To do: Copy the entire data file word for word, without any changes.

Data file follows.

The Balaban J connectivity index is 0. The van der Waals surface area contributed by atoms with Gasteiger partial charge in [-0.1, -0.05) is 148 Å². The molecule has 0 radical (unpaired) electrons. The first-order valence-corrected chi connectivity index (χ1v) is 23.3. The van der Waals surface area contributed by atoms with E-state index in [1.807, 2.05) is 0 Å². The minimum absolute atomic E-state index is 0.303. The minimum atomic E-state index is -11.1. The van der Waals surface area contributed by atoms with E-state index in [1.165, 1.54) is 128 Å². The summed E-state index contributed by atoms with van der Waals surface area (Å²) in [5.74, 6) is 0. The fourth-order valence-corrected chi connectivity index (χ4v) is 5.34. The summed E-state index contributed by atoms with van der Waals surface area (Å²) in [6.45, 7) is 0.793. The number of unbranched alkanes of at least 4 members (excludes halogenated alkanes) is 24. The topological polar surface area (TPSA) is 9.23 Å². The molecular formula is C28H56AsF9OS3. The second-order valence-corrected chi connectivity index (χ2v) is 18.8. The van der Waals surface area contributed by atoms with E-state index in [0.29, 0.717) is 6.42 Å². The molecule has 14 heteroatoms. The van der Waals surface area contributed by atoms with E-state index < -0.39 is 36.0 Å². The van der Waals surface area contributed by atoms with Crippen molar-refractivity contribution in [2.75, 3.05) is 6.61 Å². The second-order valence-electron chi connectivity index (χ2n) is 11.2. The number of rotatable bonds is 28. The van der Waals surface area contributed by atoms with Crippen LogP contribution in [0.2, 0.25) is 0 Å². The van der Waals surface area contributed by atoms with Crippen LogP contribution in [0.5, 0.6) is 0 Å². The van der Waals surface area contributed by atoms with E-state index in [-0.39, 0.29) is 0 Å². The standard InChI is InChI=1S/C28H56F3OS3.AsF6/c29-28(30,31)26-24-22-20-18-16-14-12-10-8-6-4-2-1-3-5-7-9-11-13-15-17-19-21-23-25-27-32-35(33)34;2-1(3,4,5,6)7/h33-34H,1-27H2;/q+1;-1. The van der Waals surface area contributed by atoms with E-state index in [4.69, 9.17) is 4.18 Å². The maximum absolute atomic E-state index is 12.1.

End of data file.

The Balaban J connectivity index is 0. The van der Waals surface area contributed by atoms with Gasteiger partial charge in [-0.1, -0.05) is 148 Å². The molecule has 0 radical (unpaired) electrons. The first-order valence-corrected chi connectivity index (χ1v) is 23.3. The van der Waals surface area contributed by atoms with E-state index in [1.807, 2.05) is 0 Å². The minimum absolute atomic E-state index is 0.303. The minimum atomic E-state index is -11.1. The van der Waals surface area contributed by atoms with E-state index in [1.165, 1.54) is 128 Å². The summed E-state index contributed by atoms with van der Waals surface area (Å²) in [5.74, 6) is 0. The fourth-order valence-corrected chi connectivity index (χ4v) is 5.34. The summed E-state index contributed by atoms with van der Waals surface area (Å²) in [6.45, 7) is 0.793. The number of unbranched alkanes of at least 4 members (excludes halogenated alkanes) is 24. The topological polar surface area (TPSA) is 9.23 Å². The molecular formula is C28H56AsF9OS3. The second-order valence-corrected chi connectivity index (χ2v) is 18.8. The van der Waals surface area contributed by atoms with E-state index in [0.29, 0.717) is 6.42 Å². The molecule has 14 heteroatoms. The van der Waals surface area contributed by atoms with E-state index < -0.39 is 36.0 Å². The van der Waals surface area contributed by atoms with Crippen molar-refractivity contribution in [2.75, 3.05) is 6.61 Å². The second-order valence-electron chi connectivity index (χ2n) is 11.2. The number of rotatable bonds is 28. The van der Waals surface area contributed by atoms with Crippen LogP contribution in [0.2, 0.25) is 0 Å². The van der Waals surface area contributed by atoms with Crippen LogP contribution in [0.5, 0.6) is 0 Å². The van der Waals surface area contributed by atoms with E-state index in [-0.39, 0.29) is 0 Å². The standard InChI is InChI=1S/C28H56F3OS3.AsF6/c29-28(30,31)26-24-22-20-18-16-14-12-10-8-6-4-2-1-3-5-7-9-11-13-15-17-19-21-23-25-27-32-35(33)34;2-1(3,4,5,6)7/h33-34H,1-27H2;/q+1;-1. The van der Waals surface area contributed by atoms with E-state index in [4.69, 9.17) is 4.18 Å². The maximum absolute atomic E-state index is 12.1.